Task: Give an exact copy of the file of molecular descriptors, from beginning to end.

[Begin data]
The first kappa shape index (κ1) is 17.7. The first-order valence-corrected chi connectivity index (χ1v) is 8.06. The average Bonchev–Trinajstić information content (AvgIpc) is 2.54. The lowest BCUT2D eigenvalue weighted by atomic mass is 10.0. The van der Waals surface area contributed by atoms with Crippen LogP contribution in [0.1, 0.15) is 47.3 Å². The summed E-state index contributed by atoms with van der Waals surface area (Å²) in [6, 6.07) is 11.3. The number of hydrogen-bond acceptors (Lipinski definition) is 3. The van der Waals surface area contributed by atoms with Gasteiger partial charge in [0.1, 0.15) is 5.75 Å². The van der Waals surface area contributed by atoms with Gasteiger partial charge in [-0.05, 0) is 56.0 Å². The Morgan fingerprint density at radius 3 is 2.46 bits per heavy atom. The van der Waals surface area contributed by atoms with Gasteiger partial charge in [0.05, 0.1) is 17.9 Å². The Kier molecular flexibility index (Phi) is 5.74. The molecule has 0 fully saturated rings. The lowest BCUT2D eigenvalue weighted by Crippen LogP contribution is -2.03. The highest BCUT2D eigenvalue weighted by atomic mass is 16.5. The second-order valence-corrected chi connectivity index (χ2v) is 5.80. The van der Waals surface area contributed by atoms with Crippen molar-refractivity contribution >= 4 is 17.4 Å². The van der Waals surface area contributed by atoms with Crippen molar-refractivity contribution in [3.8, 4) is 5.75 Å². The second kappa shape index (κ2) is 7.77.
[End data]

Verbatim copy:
The first kappa shape index (κ1) is 17.7. The first-order valence-corrected chi connectivity index (χ1v) is 8.06. The average Bonchev–Trinajstić information content (AvgIpc) is 2.54. The lowest BCUT2D eigenvalue weighted by atomic mass is 10.0. The van der Waals surface area contributed by atoms with Crippen LogP contribution in [0.1, 0.15) is 47.3 Å². The summed E-state index contributed by atoms with van der Waals surface area (Å²) in [6, 6.07) is 11.3. The number of hydrogen-bond acceptors (Lipinski definition) is 3. The van der Waals surface area contributed by atoms with Gasteiger partial charge in [0.1, 0.15) is 5.75 Å². The van der Waals surface area contributed by atoms with Gasteiger partial charge in [-0.05, 0) is 56.0 Å². The Morgan fingerprint density at radius 3 is 2.46 bits per heavy atom. The van der Waals surface area contributed by atoms with Gasteiger partial charge in [0.05, 0.1) is 17.9 Å². The Kier molecular flexibility index (Phi) is 5.74. The molecule has 0 fully saturated rings. The lowest BCUT2D eigenvalue weighted by Crippen LogP contribution is -2.03. The highest BCUT2D eigenvalue weighted by atomic mass is 16.5. The second-order valence-corrected chi connectivity index (χ2v) is 5.80. The van der Waals surface area contributed by atoms with Crippen molar-refractivity contribution >= 4 is 17.4 Å². The van der Waals surface area contributed by atoms with Crippen molar-refractivity contribution in [3.8, 4) is 5.75 Å². The second kappa shape index (κ2) is 7.77.